But that is nothing compared to the boulder. To be fair, I’m not visited by the boulder too often. Unfortunately, when it does come, I know right away. Unlike its smaller brothers, the boulder wakes me up earlier than usual. I’m forced to roll to the center of the bed from the weight of it. The large mass digs into my skin, the backs of my thighs, the sensitive area at the base of my neck. Sometimes I’m facing it, my stomach crushed against the course surface, and my face staring at grey and brown nothingness. I am glued to the bed on these days. Moving is not an option. When the boulder is in my bed, every time feels like it will never leave. I’ll be lying here forever. No one will come to pry me away. I’ll lose everything because I’m stuck next to this anchor of a stone. All I have to do is roll away, plant my feet on the floor, and take one step, I know. But it’s so difficult. The boulder is almost three times the size of me, and no adjustment I make can make the boulder move.

I used to accept the boulder and let it win. Some days, it still does. Other days, I say to myself, I can do it, and, Won’t it feel great to get outside and take a breath of fresh air? Or I simply claw my way to the edge and throw my whole body overboard. The first step is to get out of that damn bed, away from that damn boulder. It’s hard, but I’ve taken to writing myself notes that I tape to the ceiling. Remember you mostly wake up to pebbles, they say. Not every day will bring a boulder.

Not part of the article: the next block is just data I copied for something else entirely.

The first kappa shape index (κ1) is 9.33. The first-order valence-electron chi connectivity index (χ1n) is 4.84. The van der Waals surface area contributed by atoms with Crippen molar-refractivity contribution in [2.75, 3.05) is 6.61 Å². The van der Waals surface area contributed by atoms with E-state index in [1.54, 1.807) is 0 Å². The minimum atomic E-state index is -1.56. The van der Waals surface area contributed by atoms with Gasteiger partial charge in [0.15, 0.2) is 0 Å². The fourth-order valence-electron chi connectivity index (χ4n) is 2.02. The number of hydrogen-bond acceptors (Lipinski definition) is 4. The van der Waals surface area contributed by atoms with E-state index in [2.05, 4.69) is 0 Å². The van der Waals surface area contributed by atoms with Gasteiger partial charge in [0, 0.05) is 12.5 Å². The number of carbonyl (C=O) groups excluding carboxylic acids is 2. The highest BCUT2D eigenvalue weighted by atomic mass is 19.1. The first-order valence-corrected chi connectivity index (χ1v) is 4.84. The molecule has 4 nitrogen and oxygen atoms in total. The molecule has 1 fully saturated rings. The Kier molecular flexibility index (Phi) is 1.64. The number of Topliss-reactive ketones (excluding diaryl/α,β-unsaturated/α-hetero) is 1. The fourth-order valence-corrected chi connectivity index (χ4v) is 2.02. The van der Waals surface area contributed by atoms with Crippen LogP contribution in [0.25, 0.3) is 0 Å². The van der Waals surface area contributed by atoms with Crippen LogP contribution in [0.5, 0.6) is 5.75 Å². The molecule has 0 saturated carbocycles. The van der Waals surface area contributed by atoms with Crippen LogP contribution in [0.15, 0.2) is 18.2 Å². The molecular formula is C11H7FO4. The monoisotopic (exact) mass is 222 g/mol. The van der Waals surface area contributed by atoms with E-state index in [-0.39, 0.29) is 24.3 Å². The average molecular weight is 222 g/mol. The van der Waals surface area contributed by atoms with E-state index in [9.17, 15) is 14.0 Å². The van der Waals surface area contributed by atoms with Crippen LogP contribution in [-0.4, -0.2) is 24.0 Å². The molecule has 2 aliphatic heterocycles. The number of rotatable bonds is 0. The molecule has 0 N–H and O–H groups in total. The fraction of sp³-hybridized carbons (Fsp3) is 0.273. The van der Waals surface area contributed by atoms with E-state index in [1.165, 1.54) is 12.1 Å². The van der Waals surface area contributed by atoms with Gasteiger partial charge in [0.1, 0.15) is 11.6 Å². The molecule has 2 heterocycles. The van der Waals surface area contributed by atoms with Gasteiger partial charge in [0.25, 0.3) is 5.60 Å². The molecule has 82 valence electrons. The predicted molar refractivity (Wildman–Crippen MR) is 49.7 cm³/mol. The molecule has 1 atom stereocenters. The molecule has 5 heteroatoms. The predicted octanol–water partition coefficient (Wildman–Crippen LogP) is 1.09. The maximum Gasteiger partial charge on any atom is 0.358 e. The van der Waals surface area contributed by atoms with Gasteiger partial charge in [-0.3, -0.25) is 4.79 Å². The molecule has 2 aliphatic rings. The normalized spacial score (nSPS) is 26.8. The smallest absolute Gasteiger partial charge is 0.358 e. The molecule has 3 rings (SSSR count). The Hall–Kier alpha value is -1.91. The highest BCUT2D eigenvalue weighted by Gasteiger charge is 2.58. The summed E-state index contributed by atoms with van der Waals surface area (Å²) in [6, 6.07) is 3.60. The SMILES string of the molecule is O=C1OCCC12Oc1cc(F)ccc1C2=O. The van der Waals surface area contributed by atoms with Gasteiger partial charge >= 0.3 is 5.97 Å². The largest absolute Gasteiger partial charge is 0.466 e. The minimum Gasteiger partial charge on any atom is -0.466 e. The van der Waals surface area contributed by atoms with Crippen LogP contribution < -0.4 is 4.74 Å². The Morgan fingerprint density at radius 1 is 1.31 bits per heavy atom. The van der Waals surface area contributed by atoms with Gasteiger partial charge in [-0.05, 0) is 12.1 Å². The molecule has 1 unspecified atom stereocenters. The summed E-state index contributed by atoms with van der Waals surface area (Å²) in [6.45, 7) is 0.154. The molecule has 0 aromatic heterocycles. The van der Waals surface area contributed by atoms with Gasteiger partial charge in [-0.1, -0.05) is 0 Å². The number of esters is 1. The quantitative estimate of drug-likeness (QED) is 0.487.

These are true, and reminding myself of that truth can feel impossible. But I’m starting to look at them and smile.

 

 

Sammi Curran is a Writing, Literature & Publishing graduate from Emerson College. Her work has appeared in Corridors Magazine and Gold Dust Magazine. She has a blog where she talks about her struggles with living with mental illness and promoting positivity to her lovely readers. Visit her at simplyotterlysammi.wordpress.com.

Art by Jake

“Angel of Death”

(A character standing in a background of glitchy effects of many different colors: pink, aquamarine, and purple. His hands are near his chest but obstructed by the effects.)

“Glitch”